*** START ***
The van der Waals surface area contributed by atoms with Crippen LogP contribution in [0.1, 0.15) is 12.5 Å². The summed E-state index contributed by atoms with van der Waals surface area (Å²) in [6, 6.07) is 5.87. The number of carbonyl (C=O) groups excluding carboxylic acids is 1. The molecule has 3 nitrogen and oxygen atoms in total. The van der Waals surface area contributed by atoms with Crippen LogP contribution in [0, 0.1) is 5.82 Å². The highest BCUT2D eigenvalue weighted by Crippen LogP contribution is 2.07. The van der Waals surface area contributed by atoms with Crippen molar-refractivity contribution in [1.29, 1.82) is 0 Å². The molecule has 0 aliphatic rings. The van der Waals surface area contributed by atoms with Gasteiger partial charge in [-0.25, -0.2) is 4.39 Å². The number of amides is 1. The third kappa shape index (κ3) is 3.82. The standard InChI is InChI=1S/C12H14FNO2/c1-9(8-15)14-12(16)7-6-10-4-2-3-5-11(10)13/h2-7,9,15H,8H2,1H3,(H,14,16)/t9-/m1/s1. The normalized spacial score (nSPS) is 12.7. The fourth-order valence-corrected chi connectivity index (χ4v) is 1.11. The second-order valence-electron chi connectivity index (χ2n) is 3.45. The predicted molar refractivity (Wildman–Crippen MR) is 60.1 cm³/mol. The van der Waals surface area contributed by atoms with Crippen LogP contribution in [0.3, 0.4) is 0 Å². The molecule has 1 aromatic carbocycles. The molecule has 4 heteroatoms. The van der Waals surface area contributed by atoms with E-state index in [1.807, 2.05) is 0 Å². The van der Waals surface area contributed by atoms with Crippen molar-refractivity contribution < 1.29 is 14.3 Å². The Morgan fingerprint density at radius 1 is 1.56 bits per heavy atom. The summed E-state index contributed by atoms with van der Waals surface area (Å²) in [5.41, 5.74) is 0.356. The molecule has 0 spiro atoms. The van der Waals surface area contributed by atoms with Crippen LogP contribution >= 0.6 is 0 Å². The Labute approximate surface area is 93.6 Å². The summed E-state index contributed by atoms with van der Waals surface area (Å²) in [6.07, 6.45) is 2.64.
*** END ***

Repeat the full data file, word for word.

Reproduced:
The van der Waals surface area contributed by atoms with Crippen LogP contribution in [0.1, 0.15) is 12.5 Å². The summed E-state index contributed by atoms with van der Waals surface area (Å²) in [6, 6.07) is 5.87. The number of carbonyl (C=O) groups excluding carboxylic acids is 1. The molecule has 3 nitrogen and oxygen atoms in total. The van der Waals surface area contributed by atoms with Crippen LogP contribution in [0, 0.1) is 5.82 Å². The highest BCUT2D eigenvalue weighted by Crippen LogP contribution is 2.07. The van der Waals surface area contributed by atoms with Crippen molar-refractivity contribution in [1.29, 1.82) is 0 Å². The molecule has 0 aliphatic rings. The van der Waals surface area contributed by atoms with Gasteiger partial charge in [-0.25, -0.2) is 4.39 Å². The number of amides is 1. The third kappa shape index (κ3) is 3.82. The standard InChI is InChI=1S/C12H14FNO2/c1-9(8-15)14-12(16)7-6-10-4-2-3-5-11(10)13/h2-7,9,15H,8H2,1H3,(H,14,16)/t9-/m1/s1. The normalized spacial score (nSPS) is 12.7. The fourth-order valence-corrected chi connectivity index (χ4v) is 1.11. The second-order valence-electron chi connectivity index (χ2n) is 3.45. The predicted molar refractivity (Wildman–Crippen MR) is 60.1 cm³/mol. The van der Waals surface area contributed by atoms with Crippen LogP contribution in [0.3, 0.4) is 0 Å². The molecule has 1 aromatic carbocycles. The molecule has 4 heteroatoms. The van der Waals surface area contributed by atoms with E-state index in [1.807, 2.05) is 0 Å². The van der Waals surface area contributed by atoms with Crippen molar-refractivity contribution < 1.29 is 14.3 Å². The Morgan fingerprint density at radius 1 is 1.56 bits per heavy atom. The summed E-state index contributed by atoms with van der Waals surface area (Å²) in [5.41, 5.74) is 0.356. The molecule has 0 spiro atoms. The van der Waals surface area contributed by atoms with Crippen LogP contribution >= 0.6 is 0 Å². The Labute approximate surface area is 93.6 Å². The summed E-state index contributed by atoms with van der Waals surface area (Å²) in [6.07, 6.45) is 2.64.